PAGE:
Protection of Endangered Siberian Crane and Crucial Wetland Sites Connects


New conservation plans for the Siberian Crane covering its entire range and migration routes that span continents have now been endorsed to save the species from extinction.

Siberian Crane ( Grus leucogeranus) Photograph by BS Thurner Hof from Wikipedia

New conservation plans for the Siberian Crane covering its entire range and migration routes that span continents have now been endorsed to save the species from extinction. During its annual migration the Siberian Crane travels 5,000km from its breeding grounds in western Siberia and Yakutia, intermediate resting and feeding places, to its wintering sites in southern China and Iran.


During these extensive journeys along three migration routes, called flyways, they overcome considerable obstacles such as high mountains and vast deserts. Major threats like hunting in West and Central Asia and the drainage of critical wetlands in East Asia put them at an even greater risk. Only 3,000 to 3,500 birds remain globally. During the last century, agricultural use, dams, pollution and inappropriate water management, oil and urban development have destroyed 60% of wetlands in Europe and 90 % worldwide.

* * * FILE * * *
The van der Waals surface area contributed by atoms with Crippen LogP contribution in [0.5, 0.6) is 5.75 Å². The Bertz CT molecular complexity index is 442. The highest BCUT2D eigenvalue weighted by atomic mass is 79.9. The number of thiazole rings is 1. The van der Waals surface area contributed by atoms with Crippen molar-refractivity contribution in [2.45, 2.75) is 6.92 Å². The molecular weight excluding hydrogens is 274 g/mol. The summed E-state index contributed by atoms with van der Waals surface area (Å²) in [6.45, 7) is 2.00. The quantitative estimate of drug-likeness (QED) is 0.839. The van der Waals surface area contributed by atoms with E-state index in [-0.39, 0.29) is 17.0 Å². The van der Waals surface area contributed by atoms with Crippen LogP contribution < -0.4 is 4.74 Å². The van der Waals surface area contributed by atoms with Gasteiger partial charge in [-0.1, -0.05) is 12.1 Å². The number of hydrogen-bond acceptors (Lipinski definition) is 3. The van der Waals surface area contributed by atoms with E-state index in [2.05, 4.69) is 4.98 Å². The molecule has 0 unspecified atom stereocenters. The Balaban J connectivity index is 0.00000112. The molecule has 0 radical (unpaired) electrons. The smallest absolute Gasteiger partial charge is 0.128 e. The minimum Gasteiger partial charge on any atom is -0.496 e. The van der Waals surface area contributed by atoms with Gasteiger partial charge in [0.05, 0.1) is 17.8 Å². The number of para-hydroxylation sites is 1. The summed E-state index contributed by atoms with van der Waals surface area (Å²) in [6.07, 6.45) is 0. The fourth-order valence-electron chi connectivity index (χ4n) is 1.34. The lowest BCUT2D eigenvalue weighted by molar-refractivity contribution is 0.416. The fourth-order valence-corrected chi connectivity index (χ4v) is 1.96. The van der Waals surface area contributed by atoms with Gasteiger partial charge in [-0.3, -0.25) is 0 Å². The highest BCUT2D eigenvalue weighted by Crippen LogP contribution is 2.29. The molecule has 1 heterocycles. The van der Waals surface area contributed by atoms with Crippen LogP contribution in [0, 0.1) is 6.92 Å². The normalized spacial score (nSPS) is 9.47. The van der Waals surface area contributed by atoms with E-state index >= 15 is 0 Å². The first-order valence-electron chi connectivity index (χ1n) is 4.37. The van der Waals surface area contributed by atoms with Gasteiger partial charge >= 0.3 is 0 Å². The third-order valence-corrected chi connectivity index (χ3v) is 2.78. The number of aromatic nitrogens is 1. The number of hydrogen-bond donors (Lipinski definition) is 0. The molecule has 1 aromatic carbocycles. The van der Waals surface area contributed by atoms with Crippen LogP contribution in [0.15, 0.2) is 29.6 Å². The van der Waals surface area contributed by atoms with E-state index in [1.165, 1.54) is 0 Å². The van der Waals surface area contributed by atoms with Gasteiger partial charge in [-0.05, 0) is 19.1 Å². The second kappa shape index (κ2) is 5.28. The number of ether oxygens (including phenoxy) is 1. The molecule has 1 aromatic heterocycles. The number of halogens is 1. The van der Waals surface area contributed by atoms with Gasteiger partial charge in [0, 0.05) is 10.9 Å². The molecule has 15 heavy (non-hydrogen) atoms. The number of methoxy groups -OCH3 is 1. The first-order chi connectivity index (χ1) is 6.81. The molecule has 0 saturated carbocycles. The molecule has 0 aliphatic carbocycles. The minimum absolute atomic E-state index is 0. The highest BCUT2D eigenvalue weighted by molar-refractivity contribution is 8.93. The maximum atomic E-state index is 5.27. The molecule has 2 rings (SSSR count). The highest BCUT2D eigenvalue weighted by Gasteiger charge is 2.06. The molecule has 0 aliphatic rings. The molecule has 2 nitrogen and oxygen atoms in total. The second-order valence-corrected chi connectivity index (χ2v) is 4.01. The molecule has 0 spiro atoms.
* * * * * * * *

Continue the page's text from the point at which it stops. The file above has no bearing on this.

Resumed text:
The UNEP Convention on the Conservation of Migratory Species of Wild Animals (CMS) convened this meeting in Bonn to enhance the future of this bird species protected under the auspices of the CMS Memorandum of Understanding (MoU) concerning Conservation Measures for the Siberian Crane. This  conservation tool, which was established in 1993, provided the framework for the ambitious UNEP/GEF Siberian Crane Wetland Project (SCWP).


Government officials as well as experts and conservationists came together to adopt strategies to reduce hunting, improve water management and mitigate the impact of climate change.


CMS Executive Secretary Elizabeth Maruma Mrema said: “During the International Year of Biodiversity, CMS continues to protect this majestic bird and its wetland habitats that are critical to humans and species alike. Not only these ecosystems supply drinking water, but they act as a flood defence and as carbon sink to mitigate climate change.”


Captive breeding and the reintroduction of the species into the wild in west Siberia during the last 20 years have been conducted in response to significant declines in the Western and Central Asian populations, largely due to the loss of birds from hunting.